Surface tension has a strong influence on the shape of fluid interfaces. We propose a method to calculate the corresponding forces efficiently. In contrast to several previous approaches, we discriminate to this end between surface and non-surface SPH particles. Our method effectively smooths the fluid interface, minimizing its curvature. We make use of an approach inspired by Monte Carlo integration to estimate local normals as well as curvatures, based on which the force can be calculated. We compare different sampling schemes for the Monte Carlo approach, for which a Halton sequence performed best. Our overall technique is applicable, but not limited to 2D and 3D simulations, and can be coupled with any common SPH formulation. It outperforms prior approaches with regard to total computation time per time step in dynamic scenes. Additionally, it is adjustable for higher quality in small scale scenes with dominant surface tension effects. Full article
(This article belongs to the Special Issue Computer Graphics & Visual Computing (CGVC 2019))
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Open AccessArticle
Virtual Forestry Generation: Evaluating Models for Tree Placement in Games
Computers 2020, 9(1), 20; https://doi.org/10.3390/computers9010020 - 13 Mar 2020
Abstract
A handful of approaches have been previously proposed to generate procedurally virtual forestry for virtual worlds and computer games, including plant growth models and point distribution methods. However, there has been no evaluation to date which assesses how effective these algorithms are at [...] Read more.
A handful of approaches have been previously proposed to generate procedurally virtual forestry for virtual worlds and computer games, including plant growth models and point distribution methods. However, there has been no evaluation to date which assesses how effective these algorithms are at modelling real-world phenomena. In this paper, we tackle this issue by evaluating three algorithms used in the generation of virtual forests—a randomly uniform point distribution method (control), a plant competition model, and an iterative random point distribution technique. Our results show that a plant competition model generated more believable content when viewed from an aerial perspective. Interestingly, however, we also found that a randomly uniform point distribution method produced forestry which was rated higher in playability and photorealism, when viewed from a first-person perspective. We conclude that the objective of the game designer is important to consider when selecting an algorithm to generate forestry, as the algorithms produce forestry that is perceived differently. Full article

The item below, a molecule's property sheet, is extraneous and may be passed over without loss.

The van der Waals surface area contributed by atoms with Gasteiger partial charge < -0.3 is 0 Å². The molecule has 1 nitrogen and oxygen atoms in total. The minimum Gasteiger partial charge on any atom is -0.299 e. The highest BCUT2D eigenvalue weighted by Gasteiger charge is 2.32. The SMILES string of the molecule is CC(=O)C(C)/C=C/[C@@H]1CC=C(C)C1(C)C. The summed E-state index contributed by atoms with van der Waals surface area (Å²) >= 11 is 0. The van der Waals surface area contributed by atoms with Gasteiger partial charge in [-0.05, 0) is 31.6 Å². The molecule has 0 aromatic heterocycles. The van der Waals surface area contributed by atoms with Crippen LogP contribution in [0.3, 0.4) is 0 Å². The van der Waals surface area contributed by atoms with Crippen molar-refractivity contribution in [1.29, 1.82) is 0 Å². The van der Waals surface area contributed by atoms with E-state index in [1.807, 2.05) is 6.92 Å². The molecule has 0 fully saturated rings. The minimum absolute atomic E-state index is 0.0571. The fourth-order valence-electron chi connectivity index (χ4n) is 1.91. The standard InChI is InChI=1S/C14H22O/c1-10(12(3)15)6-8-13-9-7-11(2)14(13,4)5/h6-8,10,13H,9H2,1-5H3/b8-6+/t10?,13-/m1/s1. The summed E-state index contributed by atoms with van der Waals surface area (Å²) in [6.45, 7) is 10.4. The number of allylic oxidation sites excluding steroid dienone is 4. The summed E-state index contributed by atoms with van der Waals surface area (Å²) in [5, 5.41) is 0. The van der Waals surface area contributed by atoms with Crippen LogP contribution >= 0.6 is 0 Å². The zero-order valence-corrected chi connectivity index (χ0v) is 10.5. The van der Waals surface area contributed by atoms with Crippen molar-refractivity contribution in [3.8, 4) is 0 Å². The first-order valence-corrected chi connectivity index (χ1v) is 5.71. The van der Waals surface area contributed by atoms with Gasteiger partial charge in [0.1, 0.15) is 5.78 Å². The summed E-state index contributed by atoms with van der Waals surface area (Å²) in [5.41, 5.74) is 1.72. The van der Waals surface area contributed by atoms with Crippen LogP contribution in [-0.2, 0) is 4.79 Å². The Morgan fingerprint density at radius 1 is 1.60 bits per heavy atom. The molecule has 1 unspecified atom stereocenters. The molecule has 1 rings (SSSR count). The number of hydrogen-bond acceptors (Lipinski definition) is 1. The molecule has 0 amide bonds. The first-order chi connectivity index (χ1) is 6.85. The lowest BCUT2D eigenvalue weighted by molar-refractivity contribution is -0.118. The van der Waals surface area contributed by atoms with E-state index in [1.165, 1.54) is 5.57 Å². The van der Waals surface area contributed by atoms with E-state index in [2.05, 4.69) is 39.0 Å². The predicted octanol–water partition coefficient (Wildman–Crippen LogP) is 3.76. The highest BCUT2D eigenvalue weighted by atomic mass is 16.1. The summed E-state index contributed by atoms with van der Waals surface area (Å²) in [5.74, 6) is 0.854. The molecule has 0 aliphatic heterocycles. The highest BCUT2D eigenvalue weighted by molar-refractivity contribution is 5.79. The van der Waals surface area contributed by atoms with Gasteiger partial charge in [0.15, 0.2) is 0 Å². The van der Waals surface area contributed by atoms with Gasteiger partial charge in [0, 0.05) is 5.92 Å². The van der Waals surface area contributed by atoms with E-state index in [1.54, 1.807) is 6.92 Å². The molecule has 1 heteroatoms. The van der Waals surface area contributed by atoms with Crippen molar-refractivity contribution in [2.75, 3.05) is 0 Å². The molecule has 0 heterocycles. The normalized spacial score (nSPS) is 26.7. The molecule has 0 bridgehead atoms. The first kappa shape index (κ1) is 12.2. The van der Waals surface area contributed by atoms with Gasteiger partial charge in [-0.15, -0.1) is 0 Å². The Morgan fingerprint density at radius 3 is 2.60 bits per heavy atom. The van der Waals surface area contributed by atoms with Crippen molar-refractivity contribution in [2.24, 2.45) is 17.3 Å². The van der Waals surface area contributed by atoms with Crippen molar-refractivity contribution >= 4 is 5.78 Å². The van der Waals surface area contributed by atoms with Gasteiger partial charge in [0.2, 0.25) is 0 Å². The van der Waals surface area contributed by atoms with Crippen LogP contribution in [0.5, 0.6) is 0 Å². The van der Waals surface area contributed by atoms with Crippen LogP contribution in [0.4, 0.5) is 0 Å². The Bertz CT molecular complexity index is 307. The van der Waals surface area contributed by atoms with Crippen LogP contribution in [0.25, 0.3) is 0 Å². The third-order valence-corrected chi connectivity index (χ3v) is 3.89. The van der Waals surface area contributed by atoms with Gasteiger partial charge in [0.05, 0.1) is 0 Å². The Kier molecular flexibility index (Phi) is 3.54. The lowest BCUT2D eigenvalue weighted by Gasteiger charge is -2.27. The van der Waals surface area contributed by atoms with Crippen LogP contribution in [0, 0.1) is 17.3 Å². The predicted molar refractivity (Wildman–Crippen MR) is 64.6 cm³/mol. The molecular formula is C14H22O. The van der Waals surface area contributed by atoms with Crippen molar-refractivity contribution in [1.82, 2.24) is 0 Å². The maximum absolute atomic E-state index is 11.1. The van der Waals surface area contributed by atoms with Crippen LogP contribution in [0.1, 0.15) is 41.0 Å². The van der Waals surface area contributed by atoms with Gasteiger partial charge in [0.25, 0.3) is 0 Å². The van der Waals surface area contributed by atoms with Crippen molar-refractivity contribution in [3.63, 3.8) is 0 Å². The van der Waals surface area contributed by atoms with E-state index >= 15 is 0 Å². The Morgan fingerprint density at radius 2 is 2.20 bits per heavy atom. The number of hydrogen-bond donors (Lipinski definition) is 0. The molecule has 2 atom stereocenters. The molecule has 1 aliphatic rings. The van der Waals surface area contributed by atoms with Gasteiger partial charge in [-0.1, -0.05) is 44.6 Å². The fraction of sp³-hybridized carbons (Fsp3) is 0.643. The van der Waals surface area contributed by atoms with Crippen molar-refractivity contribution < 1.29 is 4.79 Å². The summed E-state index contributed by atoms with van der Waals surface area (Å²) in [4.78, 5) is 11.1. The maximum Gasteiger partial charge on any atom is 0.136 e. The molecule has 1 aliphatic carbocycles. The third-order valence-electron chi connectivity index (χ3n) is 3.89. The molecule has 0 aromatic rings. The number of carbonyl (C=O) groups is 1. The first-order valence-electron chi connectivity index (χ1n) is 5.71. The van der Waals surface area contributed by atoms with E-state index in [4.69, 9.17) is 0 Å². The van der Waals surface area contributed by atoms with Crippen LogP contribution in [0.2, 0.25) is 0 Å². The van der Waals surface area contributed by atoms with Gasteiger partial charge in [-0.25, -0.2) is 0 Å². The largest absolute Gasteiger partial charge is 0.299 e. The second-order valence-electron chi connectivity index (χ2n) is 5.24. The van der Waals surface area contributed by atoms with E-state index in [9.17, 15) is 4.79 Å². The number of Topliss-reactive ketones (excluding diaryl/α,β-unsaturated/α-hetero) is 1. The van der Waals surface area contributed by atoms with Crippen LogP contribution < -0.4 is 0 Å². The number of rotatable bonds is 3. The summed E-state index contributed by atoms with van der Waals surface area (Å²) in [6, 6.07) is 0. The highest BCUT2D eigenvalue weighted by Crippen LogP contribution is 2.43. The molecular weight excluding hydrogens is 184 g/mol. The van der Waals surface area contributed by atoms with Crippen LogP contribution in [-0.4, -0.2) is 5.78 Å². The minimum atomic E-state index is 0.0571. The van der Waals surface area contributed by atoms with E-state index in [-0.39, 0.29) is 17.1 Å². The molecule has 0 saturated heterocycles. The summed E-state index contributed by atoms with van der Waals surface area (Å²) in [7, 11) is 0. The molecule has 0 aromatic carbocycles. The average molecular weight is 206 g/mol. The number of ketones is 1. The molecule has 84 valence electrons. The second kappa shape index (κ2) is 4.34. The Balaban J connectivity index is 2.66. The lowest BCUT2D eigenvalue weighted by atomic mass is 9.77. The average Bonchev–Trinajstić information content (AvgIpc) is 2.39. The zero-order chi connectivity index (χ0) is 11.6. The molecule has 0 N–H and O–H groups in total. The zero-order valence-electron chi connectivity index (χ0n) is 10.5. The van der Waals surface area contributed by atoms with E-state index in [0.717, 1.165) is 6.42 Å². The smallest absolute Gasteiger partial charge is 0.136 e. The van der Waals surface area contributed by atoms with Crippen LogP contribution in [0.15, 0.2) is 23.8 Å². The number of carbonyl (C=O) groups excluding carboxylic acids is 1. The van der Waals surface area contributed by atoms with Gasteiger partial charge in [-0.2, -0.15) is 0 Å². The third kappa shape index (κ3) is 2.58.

(This article belongs to the Special Issue Computer Graphics & Visual Computing (CGVC 2019))
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Open AccessArticle
Hash-Based Hierarchical Caching and Layered Filtering for Interactive Previews in Global Illumination Rendering
Computers 2020, 9(1), 17; https://doi.org/10.3390/computers9010017 - 04 Mar 2020
Abstract
Modern Monte-Carlo-based rendering systems still suffer from the computational complexity involved in the generation of noise-free images, making it challenging to synthesize interactive previews. We present a framework suited for rendering such previews of static scenes using a caching technique that builds upon [...] Read more.
Modern Monte-Carlo-based rendering systems still suffer from the computational complexity involved in the generation of noise-free images, making it challenging to synthesize interactive previews. We present a framework suited for rendering such previews of static scenes using a caching technique that builds upon a linkless octree. Our approach allows for memory-efficient storage and constant-time lookup to cache diffuse illumination at multiple hitpoints along the traced paths. Non-diffuse surfaces are dealt with in a hybrid way in order to reconstruct view-dependent illumination while maintaining interactive frame rates. By evaluating the visual fidelity against ground truth sequences and by benchmarking, we show that our approach compares well to low-noise path-traced results, but with a greatly reduced computational complexity, allowing for interactive frame rates. This way, our caching technique provides a useful tool for global illumination previews and multi-view rendering. Full article
(This article belongs to the Special Issue Computer Graphics & Visual Computing (CGVC 2019))